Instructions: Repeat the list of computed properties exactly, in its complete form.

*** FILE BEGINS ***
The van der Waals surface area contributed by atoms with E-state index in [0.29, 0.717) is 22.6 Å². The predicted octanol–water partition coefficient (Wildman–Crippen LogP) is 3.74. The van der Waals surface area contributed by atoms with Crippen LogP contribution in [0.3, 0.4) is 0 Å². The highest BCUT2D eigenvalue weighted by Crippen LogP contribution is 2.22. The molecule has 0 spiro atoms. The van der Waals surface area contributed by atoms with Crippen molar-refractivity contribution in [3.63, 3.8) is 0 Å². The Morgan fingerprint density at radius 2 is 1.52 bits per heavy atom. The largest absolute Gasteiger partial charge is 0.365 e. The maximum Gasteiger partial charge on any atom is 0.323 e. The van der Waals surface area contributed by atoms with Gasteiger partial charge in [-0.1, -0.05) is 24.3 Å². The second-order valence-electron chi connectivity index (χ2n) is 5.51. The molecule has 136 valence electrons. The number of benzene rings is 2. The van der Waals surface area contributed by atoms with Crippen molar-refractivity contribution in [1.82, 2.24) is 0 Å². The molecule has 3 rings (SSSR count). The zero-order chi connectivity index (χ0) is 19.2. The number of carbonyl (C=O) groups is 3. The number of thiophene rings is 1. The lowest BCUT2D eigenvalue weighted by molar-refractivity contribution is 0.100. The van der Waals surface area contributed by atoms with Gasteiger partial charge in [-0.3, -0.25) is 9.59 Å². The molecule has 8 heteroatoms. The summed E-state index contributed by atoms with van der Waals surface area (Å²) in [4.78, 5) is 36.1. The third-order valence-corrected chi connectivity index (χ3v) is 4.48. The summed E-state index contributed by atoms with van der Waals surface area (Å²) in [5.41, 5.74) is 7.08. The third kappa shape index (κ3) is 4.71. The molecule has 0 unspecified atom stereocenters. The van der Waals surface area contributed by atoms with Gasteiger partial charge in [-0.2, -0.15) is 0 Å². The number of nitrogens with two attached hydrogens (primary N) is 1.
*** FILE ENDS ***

The van der Waals surface area contributed by atoms with E-state index in [0.29, 0.717) is 22.6 Å². The predicted octanol–water partition coefficient (Wildman–Crippen LogP) is 3.74. The van der Waals surface area contributed by atoms with Crippen LogP contribution in [0.3, 0.4) is 0 Å². The highest BCUT2D eigenvalue weighted by Crippen LogP contribution is 2.22. The molecule has 0 spiro atoms. The van der Waals surface area contributed by atoms with Crippen molar-refractivity contribution in [3.63, 3.8) is 0 Å². The Morgan fingerprint density at radius 2 is 1.52 bits per heavy atom. The largest absolute Gasteiger partial charge is 0.365 e. The maximum Gasteiger partial charge on any atom is 0.323 e. The van der Waals surface area contributed by atoms with Gasteiger partial charge in [-0.1, -0.05) is 24.3 Å². The second-order valence-electron chi connectivity index (χ2n) is 5.51. The molecule has 136 valence electrons. The number of benzene rings is 2. The van der Waals surface area contributed by atoms with Crippen molar-refractivity contribution in [1.82, 2.24) is 0 Å². The molecule has 3 rings (SSSR count). The zero-order chi connectivity index (χ0) is 19.2. The number of carbonyl (C=O) groups is 3. The number of thiophene rings is 1. The lowest BCUT2D eigenvalue weighted by molar-refractivity contribution is 0.100. The van der Waals surface area contributed by atoms with Gasteiger partial charge in [-0.3, -0.25) is 9.59 Å². The molecule has 8 heteroatoms. The summed E-state index contributed by atoms with van der Waals surface area (Å²) in [4.78, 5) is 36.1. The third-order valence-corrected chi connectivity index (χ3v) is 4.48. The summed E-state index contributed by atoms with van der Waals surface area (Å²) in [5.41, 5.74) is 7.08. The third kappa shape index (κ3) is 4.71. The molecule has 0 unspecified atom stereocenters. The van der Waals surface area contributed by atoms with Gasteiger partial charge in [-0.2, -0.15) is 0 Å². The number of nitrogens with two attached hydrogens (primary N) is 1.